We have lots to uncover. Let's get going...

Amazon link for "Apologies Forthcoming"

Xujun's website

Excerpt from "Apologies Forthcoming" by Xujun Eberlein

Each time a prospective suitor swerved away from Ou Hong, her father couldn’t help but remind her to warm the hues of her face a little. He would clumsily jest, “Have they borrowed your rice and repaid with chaff?” And he always got the rebuttal, “Where do you think I got my hues from?” Those words choked off the even-tempered old man, once an eloquent teacher of Marx-Leninism doctrine. He would quietly lament the metamorphosis of his sweet little girl, while she did what she pleased.

Ou Hong’s mother had died shortly after the end of the Cultural Revolution. As if she could not manage the tremendous relief of waking up from a decade long nightmare, her nerves just snapped like a string drawn too taut. Ou Hong was a freshman then, and her mother’s last words were like a prophecy, that she, Ou Hong, would find a suitor among neighborhood boys, someone she was familiar with from childhood. The unsaid words: someone who wouldn’t mind her aloofness and chronic sarcasm.

No one knew if the mother had a particular boy in mind, and Ou Hong took the prophecy as no more than a loving mother’s kind wish. Four years passed and when graduation time came, Ou Hong was the only girl in her Mechanical Engineering class who had not been paired. On a campus of mostly male students she dated few, and never for very long. She departed university with the crown of ‘cold-eyed princess.’

Then, in the spring, on her first day of work at the Bus Factory, she ran into a neighbor from childhood, to whom she hadn’t uttered a word for 16 years, though she had seen him on TV and around home sometimes.

She was passing workers crowded around two TV cameramen inside the factory’s gate, when a strangely familiar voice glued her feet to the ground. It came from a young man wearing a gray-striped western suit, freely and elegantly unbuttoned. His thin lips moved swiftly over a microphone while the overflowing light from his enthusiastic eyes swept through the audience. The mannerisms were his trademark as the host of the popular TV program, ‘Focal Interview.’ He cast a look on Ou Hong before she could lurch away.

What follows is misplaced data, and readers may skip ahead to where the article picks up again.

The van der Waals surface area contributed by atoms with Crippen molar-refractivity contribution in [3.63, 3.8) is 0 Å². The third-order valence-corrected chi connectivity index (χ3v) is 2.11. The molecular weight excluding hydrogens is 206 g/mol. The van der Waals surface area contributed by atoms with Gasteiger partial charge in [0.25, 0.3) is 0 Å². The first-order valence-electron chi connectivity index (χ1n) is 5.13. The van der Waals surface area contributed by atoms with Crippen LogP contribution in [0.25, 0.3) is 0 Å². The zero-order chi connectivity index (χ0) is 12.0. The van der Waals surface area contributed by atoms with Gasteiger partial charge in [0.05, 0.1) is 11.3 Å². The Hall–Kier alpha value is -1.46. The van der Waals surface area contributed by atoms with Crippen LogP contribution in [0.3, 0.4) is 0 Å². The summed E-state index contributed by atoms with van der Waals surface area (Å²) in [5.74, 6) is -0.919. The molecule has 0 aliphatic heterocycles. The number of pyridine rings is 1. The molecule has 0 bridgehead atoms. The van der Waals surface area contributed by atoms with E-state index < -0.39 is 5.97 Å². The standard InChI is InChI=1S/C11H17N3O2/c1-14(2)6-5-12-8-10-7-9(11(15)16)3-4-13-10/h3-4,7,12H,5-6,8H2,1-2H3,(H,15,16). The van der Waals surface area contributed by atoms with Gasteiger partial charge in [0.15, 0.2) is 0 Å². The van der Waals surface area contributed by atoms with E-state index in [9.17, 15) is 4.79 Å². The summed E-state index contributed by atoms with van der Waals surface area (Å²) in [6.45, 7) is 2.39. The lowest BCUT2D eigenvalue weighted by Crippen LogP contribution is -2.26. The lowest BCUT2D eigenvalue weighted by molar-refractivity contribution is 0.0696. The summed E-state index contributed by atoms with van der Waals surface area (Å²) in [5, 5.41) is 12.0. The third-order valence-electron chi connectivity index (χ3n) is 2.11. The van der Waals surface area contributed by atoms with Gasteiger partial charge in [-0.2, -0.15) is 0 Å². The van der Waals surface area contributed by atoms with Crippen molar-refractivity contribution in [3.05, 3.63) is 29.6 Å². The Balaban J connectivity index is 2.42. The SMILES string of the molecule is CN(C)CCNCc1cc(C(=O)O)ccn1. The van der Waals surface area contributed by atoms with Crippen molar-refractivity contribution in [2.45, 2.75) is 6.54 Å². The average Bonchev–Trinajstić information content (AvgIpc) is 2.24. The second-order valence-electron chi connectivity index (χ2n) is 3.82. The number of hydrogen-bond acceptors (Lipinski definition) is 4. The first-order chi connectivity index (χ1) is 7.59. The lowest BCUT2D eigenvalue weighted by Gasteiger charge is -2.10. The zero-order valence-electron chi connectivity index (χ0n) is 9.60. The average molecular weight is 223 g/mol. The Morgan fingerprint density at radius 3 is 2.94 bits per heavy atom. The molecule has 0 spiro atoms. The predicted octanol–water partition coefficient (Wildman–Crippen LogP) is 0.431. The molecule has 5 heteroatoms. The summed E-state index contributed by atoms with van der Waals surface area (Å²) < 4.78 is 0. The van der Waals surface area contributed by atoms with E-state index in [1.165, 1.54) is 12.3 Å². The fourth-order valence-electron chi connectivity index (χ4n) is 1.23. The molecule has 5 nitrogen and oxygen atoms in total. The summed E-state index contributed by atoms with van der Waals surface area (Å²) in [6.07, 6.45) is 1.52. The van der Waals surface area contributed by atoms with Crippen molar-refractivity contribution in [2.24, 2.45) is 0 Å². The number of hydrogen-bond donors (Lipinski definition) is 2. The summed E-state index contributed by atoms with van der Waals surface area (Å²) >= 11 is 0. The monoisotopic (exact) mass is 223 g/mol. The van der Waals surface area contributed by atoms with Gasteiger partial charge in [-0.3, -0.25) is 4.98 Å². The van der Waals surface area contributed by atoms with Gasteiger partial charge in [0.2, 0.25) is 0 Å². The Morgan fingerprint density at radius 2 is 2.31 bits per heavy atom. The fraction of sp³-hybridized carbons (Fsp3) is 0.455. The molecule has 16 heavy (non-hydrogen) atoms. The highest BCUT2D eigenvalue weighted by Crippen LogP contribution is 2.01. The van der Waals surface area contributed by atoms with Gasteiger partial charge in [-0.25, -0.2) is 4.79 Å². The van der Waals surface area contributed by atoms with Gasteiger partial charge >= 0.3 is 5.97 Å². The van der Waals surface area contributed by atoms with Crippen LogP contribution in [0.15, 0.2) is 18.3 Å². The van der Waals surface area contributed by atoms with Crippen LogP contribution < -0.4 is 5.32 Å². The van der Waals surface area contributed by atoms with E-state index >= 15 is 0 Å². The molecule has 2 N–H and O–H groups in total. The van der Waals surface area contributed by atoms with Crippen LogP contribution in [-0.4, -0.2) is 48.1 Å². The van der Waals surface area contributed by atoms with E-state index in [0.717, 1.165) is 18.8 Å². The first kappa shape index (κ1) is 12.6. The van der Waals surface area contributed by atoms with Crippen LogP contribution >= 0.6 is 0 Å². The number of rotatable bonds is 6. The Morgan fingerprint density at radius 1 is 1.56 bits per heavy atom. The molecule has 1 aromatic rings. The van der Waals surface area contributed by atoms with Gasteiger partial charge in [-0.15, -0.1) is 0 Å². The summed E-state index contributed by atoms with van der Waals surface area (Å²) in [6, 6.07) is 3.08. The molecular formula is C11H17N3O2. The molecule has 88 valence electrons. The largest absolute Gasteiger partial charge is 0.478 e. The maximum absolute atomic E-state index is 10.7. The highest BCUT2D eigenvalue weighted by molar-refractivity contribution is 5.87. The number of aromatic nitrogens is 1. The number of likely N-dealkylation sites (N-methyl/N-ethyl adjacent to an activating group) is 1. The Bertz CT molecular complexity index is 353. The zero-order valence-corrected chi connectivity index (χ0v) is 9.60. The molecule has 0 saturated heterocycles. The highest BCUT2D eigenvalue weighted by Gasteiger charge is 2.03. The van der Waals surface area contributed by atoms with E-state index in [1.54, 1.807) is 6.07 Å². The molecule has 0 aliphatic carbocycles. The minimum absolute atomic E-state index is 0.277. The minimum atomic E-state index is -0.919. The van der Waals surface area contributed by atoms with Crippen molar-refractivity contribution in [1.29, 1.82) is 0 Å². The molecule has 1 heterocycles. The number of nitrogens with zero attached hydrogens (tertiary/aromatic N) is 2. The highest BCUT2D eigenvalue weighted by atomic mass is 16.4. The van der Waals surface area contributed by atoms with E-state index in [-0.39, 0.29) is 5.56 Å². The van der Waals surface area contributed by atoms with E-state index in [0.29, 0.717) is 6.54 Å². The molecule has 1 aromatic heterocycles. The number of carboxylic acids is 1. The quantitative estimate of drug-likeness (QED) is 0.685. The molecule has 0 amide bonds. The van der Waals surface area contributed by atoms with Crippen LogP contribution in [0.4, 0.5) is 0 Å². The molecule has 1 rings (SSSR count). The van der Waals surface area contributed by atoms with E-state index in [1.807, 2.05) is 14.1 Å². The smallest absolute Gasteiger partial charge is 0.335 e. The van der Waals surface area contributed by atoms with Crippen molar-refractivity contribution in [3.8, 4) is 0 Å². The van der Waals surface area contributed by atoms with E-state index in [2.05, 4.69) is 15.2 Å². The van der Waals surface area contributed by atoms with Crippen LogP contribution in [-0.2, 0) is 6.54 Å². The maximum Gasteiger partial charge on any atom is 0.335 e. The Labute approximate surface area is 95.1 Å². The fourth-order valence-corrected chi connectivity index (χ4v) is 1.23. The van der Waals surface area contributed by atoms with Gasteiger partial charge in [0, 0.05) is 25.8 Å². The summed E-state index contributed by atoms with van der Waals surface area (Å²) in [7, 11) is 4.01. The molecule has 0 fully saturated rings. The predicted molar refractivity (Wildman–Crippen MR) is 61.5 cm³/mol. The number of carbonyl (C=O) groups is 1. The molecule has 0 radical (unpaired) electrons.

“Hey, look who’s here,” he turned off the microphone and said, “mountains don’t circle but waters do.” His long, girlish eyelashes flapped, as he contemplated the white dress-shirt tucked into her red jeans.

“What a white swan,” he eulogized.

“Was I an ugly duckling before?” Ou Hong said. Immediately she bit her lip.

“No, no, I was,” he said, in the charming self-deprecating tone that had made him adorable to his massive female audience. His voice and smile tore open every little detail of that autumn day in her childhood. She could hear – with a sharp clarity – her own flustered and exasperated voice shrieking, “One day! One day...” and see him bouncing backward, turning with a sinister smile, then disappearing around a corner of the wall.


1) What is Xujun's favorite method of warming the hues on her face?
2) According to Xujun, what are two qualities of a good bus?
3) Besides lips and eyelashes, what else does Xujun look for in a man?

Tuesday's Special Is...The Digital Plague

The Digital Plague by Jeff Somers

Click here to order from Amazon.

Jeff's Website.

Jeff Somers developed an early taste for crayons.

Yep, that's right. He wasn't even finicky about them being Crayola. Even the freebies that come with restaurant kid menus. Maybe that's why what comes out of him today kicks in serious Technicolor.

These days, Jeff is tinkering with nanobots. In The Digital Plague, New York City is suffering an aggressive disease that runs from contraction to bloody death in days. However, our assassin protagonist remains mysteriously unaffected. It's a potent mix. Even more potent even than Jeff's favorite cocktails. (Not that Jeff has been known to turn away a cocktail.)

Other things to know about Jeff: (1) he voluntarily lives in New Jersey (which we Philadelphians call that-place-you-drive-through-to-get-to-the-shore), (2) he earned his English major in college without ever reading a book, (3) early in his career, the bankruptcy of publishers tended to follow the acceptance of his manuscripts. Thank God number 3 has abated!

Maybe it was the nanobots.

Without further ado, I introduce Jeff's good friend Avery Cates, who's obviously the kind of guy who takes pride in his work. Unfortunately, it's killing people.


“This is my associate,” I said. I gestured at the fat man. “This is Reggie, my contact here.”